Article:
State of the Blog and Weekend Links: November 19, 2017

Well, this week was an absolute nightmare hellscape of a time for me, mostly because of parenting stuff. Teenagers are hard, y’all.

Basically:

At least this week it, was. And the coming week doesn’t promise to be much better. I’m far behind on writing about, well, everything I want to be writing about these days, and I’ve pretty much given up on meeting any NaNoWriMo goals. Tomorrow, I’ll be wrapping up my post on this past week’s episodes of The Shannara Chronicles, and the next couple days will be–hopefully!–some book reviews and maybe a themed list or two. I don’t think I’m doing any major cooking this week, and with Star Trek: Discovery on hiatus, I’ve got some extra time on my hands, or at least some time that ought to be extra if I wasn’t so behind on things.

Wednesday, Godless comes out on Netflix, and I’m thinking of writing about that between now and January 7 when Star Trek: Discovery returns. I haven’t read much about the show, but the trailer looks promising;

Between the description of it in this Book Riot list of 6 Native American Cookbooks and this excellent interview with chef/author Sean ShermanThe Sioux Chef’s Indigenous Kitchen has jumped to the top of my list of things I need for my kitchen.

If watching the news isn’t enough for you, LitHub listed 30 Dystopian Novels By and About Women.

Martha Wells’ speech from the World Fantasy Awards is a must-read.

So is Fonda Lee on non-medieval epic fantasy.

At the Book Smugglers, 5 Things You Need to Know About Fisher of Bones by Sarah Gailey.

I’m finishing up Molly Tanzer’s Creatures of Will and Temper tonight, and it’s wonderful. You should read it, but also be sure to read her essay on mining her Victorian setting for a new, fresh story over at Terribleminds.

Jim C. Hines shared his favorite bit of his new novel, Terminal Alliance.

Every interview with Ursula K. LeGuin is a delight, and there’s a new one at the LA Review of Books.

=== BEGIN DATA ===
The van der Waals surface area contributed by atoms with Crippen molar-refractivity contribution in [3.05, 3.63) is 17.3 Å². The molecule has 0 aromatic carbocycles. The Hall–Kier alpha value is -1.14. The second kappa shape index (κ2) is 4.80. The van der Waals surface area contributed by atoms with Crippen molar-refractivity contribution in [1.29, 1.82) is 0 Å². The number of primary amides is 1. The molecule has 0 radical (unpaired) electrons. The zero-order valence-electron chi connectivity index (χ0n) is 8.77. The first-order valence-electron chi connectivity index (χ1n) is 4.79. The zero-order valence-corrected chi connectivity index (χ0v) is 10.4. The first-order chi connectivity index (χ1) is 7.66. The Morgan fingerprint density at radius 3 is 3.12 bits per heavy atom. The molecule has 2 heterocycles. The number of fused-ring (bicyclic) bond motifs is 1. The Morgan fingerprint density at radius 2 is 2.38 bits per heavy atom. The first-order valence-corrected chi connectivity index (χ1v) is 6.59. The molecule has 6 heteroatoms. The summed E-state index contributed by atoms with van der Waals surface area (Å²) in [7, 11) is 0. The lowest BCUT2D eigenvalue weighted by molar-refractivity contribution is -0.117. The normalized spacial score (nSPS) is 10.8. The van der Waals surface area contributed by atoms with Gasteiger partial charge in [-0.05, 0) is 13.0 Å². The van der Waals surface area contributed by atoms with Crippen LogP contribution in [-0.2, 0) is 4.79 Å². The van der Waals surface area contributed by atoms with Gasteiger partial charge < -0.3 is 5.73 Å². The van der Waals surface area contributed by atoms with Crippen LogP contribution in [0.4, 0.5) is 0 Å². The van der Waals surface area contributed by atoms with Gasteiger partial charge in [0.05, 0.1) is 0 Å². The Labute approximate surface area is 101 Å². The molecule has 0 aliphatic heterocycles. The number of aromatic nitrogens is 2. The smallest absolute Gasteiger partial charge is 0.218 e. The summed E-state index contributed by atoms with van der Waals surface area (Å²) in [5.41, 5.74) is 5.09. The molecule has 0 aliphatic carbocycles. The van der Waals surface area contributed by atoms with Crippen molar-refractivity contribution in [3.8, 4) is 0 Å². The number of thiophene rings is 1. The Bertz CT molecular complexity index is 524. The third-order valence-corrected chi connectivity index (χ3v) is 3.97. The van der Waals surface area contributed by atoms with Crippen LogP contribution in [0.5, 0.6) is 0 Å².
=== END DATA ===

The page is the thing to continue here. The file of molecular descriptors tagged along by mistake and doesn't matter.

Apex Magazine has an interview with S.B. Divya.

Tor.com has helpfully collected links to all their 2017 short fiction in one place.

Finally, there’s a great new trailer for A Wrinkle in Time, as if I wasn’t already anxious for spring to arrive:

Star Trek: Discovery – “Into the Forest I Go” is a strong winter finale for a different show than what we’ve been watching

On its own merits, “Into the Forest I Go” is a solid, even excellent, episode of Star Trek: Discovery, exactly the sort of thing I want this show to be, but after the previous six episodes of wildly varying quality and success, it’s also somewhat baffling. Weeks of inconsistent characterization, confused motivations, and other strange writing decisions can’t simply be undone or redeemed with a single great episode. It just ends up feeling like a fantastic hour of another, different and overall better show, and that’s exactly what happens here. Optimistically, maybe this means the show will have solved some of its more pernicious problems going forward, but the garbled preview for the show’s return in January isn’t especially encouraging.

**Spoilers ahead.**

The episode starts with a little bit of anticlimax after last week’s sorta-cliffhanger ending. Instead of launching right into an epic space battle with the Klingons that are en route to Pahvo, Captain Lorca is ordered to return with the Discovery to a nearby Federation outpost. The Pahvo plan has failed and, logically, it doesn’t make much sense to make a stand there, especially if it means risking the incredibly valuable Discovery, which is the only ship of its type. Still hoping to strike a blow against the Klingons, however, Lorca gives the crew three hours to come up with a way to crack through the Klingons’ cloaking technology so they can prevent any more of the devastating ambushes that have been such a problem for the Federation.

They quickly hammer out a plan that would let them see the Klingon ships, but it requires that they place a pair of sensors at each end of the Ship of the Dead. Burnham and Tyler, being the only ones on the Discovery who are familiar with the inside of Klingon ships, are up to the task, but there’s one more problem: the data and calculations from the sensors will take hours to collect, and they can’t just hang around next to the Klingon ship while that’s going on. To speed things up, they decide that they’re going to use the spore drive to do dozens of short jumps around the Klingon ship, which will, somehow, enable them to collect the data they need in about five minutes instead of three hours.

It’s not a bad plot if you’re willing to suspend some disbelief about how sensor data collection works, and it’s generally well executed in terms of episode construction, acting and production values. The thing is, it’s also a plot that exists primarily as a framework on which to hang character development. The episode is packed with character moments for Burnham, Tyler, Lorca and Stamets. Unfortunately, though all of these moments work well within this episode, not many of the have been earned by the material that we’ve seen the last several weeks. The Stamets material comes closest to feeling like a real, natural progression for what we’ve seen of his character so far, but Lorca, Burnham and Tyler all suffer from inconsistent characterization or just plain lack of any characterization whatsoever.